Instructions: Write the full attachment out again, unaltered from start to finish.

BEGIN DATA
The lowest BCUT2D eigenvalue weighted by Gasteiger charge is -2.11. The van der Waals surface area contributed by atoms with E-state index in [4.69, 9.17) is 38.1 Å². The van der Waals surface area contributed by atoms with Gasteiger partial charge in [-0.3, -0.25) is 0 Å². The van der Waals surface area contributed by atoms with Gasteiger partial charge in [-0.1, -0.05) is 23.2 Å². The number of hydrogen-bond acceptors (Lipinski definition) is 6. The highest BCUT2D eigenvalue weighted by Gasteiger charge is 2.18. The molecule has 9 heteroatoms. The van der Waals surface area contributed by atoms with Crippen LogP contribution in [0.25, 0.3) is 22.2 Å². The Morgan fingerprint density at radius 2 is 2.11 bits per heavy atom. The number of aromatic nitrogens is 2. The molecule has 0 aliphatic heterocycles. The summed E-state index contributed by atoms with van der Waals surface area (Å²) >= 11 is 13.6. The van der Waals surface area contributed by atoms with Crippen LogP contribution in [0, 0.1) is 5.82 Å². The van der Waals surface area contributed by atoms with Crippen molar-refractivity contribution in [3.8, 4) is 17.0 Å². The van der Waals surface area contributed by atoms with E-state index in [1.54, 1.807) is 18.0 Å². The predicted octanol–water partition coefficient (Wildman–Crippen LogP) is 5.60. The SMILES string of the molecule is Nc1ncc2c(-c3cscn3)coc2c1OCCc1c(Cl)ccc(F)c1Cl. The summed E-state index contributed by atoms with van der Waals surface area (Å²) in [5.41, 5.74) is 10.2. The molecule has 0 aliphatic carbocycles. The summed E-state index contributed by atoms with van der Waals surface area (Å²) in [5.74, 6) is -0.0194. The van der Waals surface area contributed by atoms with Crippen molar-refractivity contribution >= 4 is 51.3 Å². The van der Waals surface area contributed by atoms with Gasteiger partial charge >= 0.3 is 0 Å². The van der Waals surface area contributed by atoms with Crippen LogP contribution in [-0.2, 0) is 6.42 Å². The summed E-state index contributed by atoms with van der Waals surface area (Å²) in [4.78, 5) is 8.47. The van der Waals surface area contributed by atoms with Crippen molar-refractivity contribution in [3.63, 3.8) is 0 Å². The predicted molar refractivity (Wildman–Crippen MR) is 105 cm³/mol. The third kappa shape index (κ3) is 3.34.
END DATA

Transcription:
The lowest BCUT2D eigenvalue weighted by Gasteiger charge is -2.11. The van der Waals surface area contributed by atoms with E-state index in [4.69, 9.17) is 38.1 Å². The van der Waals surface area contributed by atoms with Gasteiger partial charge in [-0.3, -0.25) is 0 Å². The van der Waals surface area contributed by atoms with Gasteiger partial charge in [-0.1, -0.05) is 23.2 Å². The number of hydrogen-bond acceptors (Lipinski definition) is 6. The highest BCUT2D eigenvalue weighted by Gasteiger charge is 2.18. The molecule has 9 heteroatoms. The van der Waals surface area contributed by atoms with Crippen LogP contribution in [0.25, 0.3) is 22.2 Å². The Morgan fingerprint density at radius 2 is 2.11 bits per heavy atom. The number of aromatic nitrogens is 2. The molecule has 0 aliphatic heterocycles. The summed E-state index contributed by atoms with van der Waals surface area (Å²) >= 11 is 13.6. The van der Waals surface area contributed by atoms with Crippen LogP contribution in [0, 0.1) is 5.82 Å². The van der Waals surface area contributed by atoms with Crippen molar-refractivity contribution in [3.8, 4) is 17.0 Å². The van der Waals surface area contributed by atoms with E-state index in [1.54, 1.807) is 18.0 Å². The predicted octanol–water partition coefficient (Wildman–Crippen LogP) is 5.60. The SMILES string of the molecule is Nc1ncc2c(-c3cscn3)coc2c1OCCc1c(Cl)ccc(F)c1Cl. The summed E-state index contributed by atoms with van der Waals surface area (Å²) in [5.41, 5.74) is 10.2. The molecule has 0 aliphatic carbocycles. The summed E-state index contributed by atoms with van der Waals surface area (Å²) in [5.74, 6) is -0.0194. The van der Waals surface area contributed by atoms with Crippen molar-refractivity contribution >= 4 is 51.3 Å². The van der Waals surface area contributed by atoms with Gasteiger partial charge >= 0.3 is 0 Å². The van der Waals surface area contributed by atoms with Crippen LogP contribution in [-0.2, 0) is 6.42 Å². The summed E-state index contributed by atoms with van der Waals surface area (Å²) in [4.78, 5) is 8.47. The van der Waals surface area contributed by atoms with Crippen molar-refractivity contribution in [3.63, 3.8) is 0 Å². The predicted molar refractivity (Wildman–Crippen MR) is 105 cm³/mol. The third kappa shape index (κ3) is 3.34.